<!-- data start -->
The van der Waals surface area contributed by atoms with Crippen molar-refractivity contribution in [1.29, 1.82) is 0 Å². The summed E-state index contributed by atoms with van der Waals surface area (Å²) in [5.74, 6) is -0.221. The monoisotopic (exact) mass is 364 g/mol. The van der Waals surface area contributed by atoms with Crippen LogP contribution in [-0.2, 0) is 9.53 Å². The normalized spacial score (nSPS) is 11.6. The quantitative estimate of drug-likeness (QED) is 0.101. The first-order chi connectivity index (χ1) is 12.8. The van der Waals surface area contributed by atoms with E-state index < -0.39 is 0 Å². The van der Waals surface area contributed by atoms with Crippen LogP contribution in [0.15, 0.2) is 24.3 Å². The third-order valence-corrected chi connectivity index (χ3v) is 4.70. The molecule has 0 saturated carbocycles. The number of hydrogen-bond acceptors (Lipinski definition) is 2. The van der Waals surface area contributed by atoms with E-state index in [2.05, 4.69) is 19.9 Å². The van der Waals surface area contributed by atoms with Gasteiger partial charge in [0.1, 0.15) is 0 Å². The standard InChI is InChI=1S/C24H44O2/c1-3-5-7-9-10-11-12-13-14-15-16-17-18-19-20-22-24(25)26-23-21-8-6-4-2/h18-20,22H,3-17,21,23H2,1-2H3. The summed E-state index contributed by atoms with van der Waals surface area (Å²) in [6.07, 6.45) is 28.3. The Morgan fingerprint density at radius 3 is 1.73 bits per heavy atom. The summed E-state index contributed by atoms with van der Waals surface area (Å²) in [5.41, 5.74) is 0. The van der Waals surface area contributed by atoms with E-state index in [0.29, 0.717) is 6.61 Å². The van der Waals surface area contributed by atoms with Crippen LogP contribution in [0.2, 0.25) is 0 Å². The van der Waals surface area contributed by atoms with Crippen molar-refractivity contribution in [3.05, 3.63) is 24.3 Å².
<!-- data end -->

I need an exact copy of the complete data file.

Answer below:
The van der Waals surface area contributed by atoms with Crippen molar-refractivity contribution in [1.29, 1.82) is 0 Å². The summed E-state index contributed by atoms with van der Waals surface area (Å²) in [5.74, 6) is -0.221. The monoisotopic (exact) mass is 364 g/mol. The van der Waals surface area contributed by atoms with Crippen LogP contribution in [-0.2, 0) is 9.53 Å². The normalized spacial score (nSPS) is 11.6. The quantitative estimate of drug-likeness (QED) is 0.101. The first-order chi connectivity index (χ1) is 12.8. The van der Waals surface area contributed by atoms with E-state index < -0.39 is 0 Å². The van der Waals surface area contributed by atoms with Crippen LogP contribution in [0.15, 0.2) is 24.3 Å². The third-order valence-corrected chi connectivity index (χ3v) is 4.70. The molecule has 0 saturated carbocycles. The number of hydrogen-bond acceptors (Lipinski definition) is 2. The van der Waals surface area contributed by atoms with E-state index in [2.05, 4.69) is 19.9 Å². The van der Waals surface area contributed by atoms with Gasteiger partial charge in [0.1, 0.15) is 0 Å². The standard InChI is InChI=1S/C24H44O2/c1-3-5-7-9-10-11-12-13-14-15-16-17-18-19-20-22-24(25)26-23-21-8-6-4-2/h18-20,22H,3-17,21,23H2,1-2H3. The summed E-state index contributed by atoms with van der Waals surface area (Å²) in [6.07, 6.45) is 28.3. The Morgan fingerprint density at radius 3 is 1.73 bits per heavy atom. The summed E-state index contributed by atoms with van der Waals surface area (Å²) in [5.41, 5.74) is 0. The van der Waals surface area contributed by atoms with E-state index in [0.29, 0.717) is 6.61 Å². The van der Waals surface area contributed by atoms with Crippen LogP contribution in [0.2, 0.25) is 0 Å². The van der Waals surface area contributed by atoms with Crippen molar-refractivity contribution in [3.05, 3.63) is 24.3 Å².